Maynard: Ugly secret – Weak Rand hit SA trade, economy by R150bn since 2010

Economic laws are iron clad. But its theories are full of exceptions. Like the one which argues that a lower exchange rate improves a country’s trade balance with the rest of the world. Indeed, the opposite is the rational consequence when a country’s exports can be substituted, but its imports not. Statistical economist John Maynard takes a close look at the stats which show how the weak rand correlates negatively with South Africa’s trade account – coming to the the irrefutable conclusion that a weak exchange rate hurts rather than helps this economy. Worse, he has quantified it. To the tune of a staggering R150bn in the last six years. As for those who argue the perverse theory that bad political leadership, a la Nenegate, is actually good for the economy – they’re wrong. Dead wrong. – Alec Hogg

By John Maynard*

There is a myth that a weaker exchange rate leads to greater exports and lower imports and therefore improved trade balances.

The economic theory is easy to understand: As the exchange rate of Country A weakens, goods imported get more expensive and those exported become cheaper for Country B to import. While the theory is sound and may apply to some countries, this is certainly not the case for South Africa.

The graphic below shows South Africa’s trade balance per month from the beginning of 2010. A surplus (green) shows when South Africa’s exports exceeded its imports A deficit (red) is when South Africa’s imports were higher than its exports.

The graphic also tracks the Rand/Dollar exchange rate (light blue) per month during the same period. The Dollar is used as a benchmark as most of the world’s trade takes place in this currency.

It is clear from the graphic below that a weaker exchange rate has not led to increases in South Africa’s trade balance. In fact the reverse is true. As South Africa’s exchange rate gets worse, the trade balance is getting worse too.

South Africa’s Trade Surplus/Deficit

SA's trade surplus and deficit

Why does economic theory regarding a weakening exchange rate’s impact on trade balances not hold true for South Africa?

  • Demand for South African exported goods – mostly commodities such as coal and platinum – is not completely inelastic. Demand has dropped off in recent years and combined with this there has been less capital inflows from foreigners into SA. In fact there has been large scale capital outflows in recent months, putting immense pressure on the exchange rate. Companies are no longer expanding or investing in South African businesses (in particular mining). Reasons include lacklustre returns earned on commodities over the last two years. Less investment in a country leads to less demand for that country’s currency and therefore a weaker exchange rate.
  • Demand for imported goods are more inelastic than demand for the country’s exported goods. South African manufacturers/consumers still require and consume foreign-made goods (even though the Rand price of importing such items is rising, the demand is not falling due to increasing prices). Thus demand for imports is inelastic as it’s not affected much by price increases.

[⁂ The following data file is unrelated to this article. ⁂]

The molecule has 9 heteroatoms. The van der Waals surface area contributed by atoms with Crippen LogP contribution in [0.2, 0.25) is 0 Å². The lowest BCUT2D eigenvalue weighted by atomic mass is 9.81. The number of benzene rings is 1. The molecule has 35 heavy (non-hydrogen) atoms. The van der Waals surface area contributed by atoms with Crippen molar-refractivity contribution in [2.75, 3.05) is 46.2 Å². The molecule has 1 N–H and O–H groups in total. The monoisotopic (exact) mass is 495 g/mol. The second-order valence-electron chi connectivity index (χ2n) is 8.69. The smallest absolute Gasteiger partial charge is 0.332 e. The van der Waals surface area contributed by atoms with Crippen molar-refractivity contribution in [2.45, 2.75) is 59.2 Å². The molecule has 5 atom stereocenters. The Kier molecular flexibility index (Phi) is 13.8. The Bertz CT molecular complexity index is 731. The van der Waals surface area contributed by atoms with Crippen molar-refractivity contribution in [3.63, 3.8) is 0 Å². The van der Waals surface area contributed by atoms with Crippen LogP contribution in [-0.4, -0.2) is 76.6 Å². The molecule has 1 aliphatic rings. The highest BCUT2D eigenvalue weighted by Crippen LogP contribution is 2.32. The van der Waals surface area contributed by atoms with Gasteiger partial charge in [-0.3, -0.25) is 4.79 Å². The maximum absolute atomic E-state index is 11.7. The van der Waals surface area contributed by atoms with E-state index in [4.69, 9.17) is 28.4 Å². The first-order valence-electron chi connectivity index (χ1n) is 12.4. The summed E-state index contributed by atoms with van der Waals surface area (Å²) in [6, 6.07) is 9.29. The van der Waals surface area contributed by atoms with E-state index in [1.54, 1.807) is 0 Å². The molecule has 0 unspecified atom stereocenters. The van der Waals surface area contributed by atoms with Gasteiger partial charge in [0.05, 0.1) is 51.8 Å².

• Put differently, SA is exporting non-essential goods (other countries can survive without some of our larger exports like coal, iron ore, platinum), while the country cannot survive without the goods it imports. Think about this in terms of exporting platinum vs importing crude oil. At any given point a country can survive without importing platinum. But can South Africa survive by not importing crude oil from Nigeria, Angola, Saudi Arabia etc? Not likely.

Is government and the South African Reserve Bank (SARB) aware of this? Do they realise that economic theory hammered into economics and business students does not necessarily hold true for South Africa?

Should we not try set policies to ensure a stronger currency?

Making imports of essential items like crude oil cheaper via a stronger exchange rate could more than offset exports becoming more expensive, leading to a smaller deficit or even a positive trade balance.
We can’t really say if this will be the case as we need to know where South Africa’s equilibrium exchange rate is, and what impact having a 10% stronger or weaker than equilibrium exchange rate has on our trade balances and the economy in general.

What we do know is SA needs to address its trade deficit which since January 2010 to January 2016, has ballooned to just over R150 billion. That means in the last six years the country has spent R150 billion more on buying goods from the rest of the world, than what it receives from selling goods to the rest of the world.

That R150 billion amounts to basically two months in which SA imported goods and exported absolutely nothing. At the same time the Rand has depreciated from around R7.45 to the US dollar to over R16 a dollar by January 2016. Clearly a weaker exchange rate DOES NOT boost South African export earnings.

There is a 0.42* positive correlation between a weakening exchange rate and increasing trade deficit, and this when economic theory/hypothesis expects a strong negative correlation between the two variables. *Correlations are measured between -1 and1, with -1 being a very strong negative correlation and 1 being a very strong positive correlation. Correlation values close to implies no correlation between two variables.

South African policy makers need to look at these kinds of issues in more detail and more proactively. In an ever evolving world, does economic theory and thoughts that were developed decades ago still hold true? If not, we better evolve and adjust our policies accordingly.

  • John Maynard is the nom de plume of an independent economist who is obsessed with official statistics – and uses these facts to blast through misleading narrative and propaganda. For more of his unique insights click here.
(Visited 98 times, 1 visits today)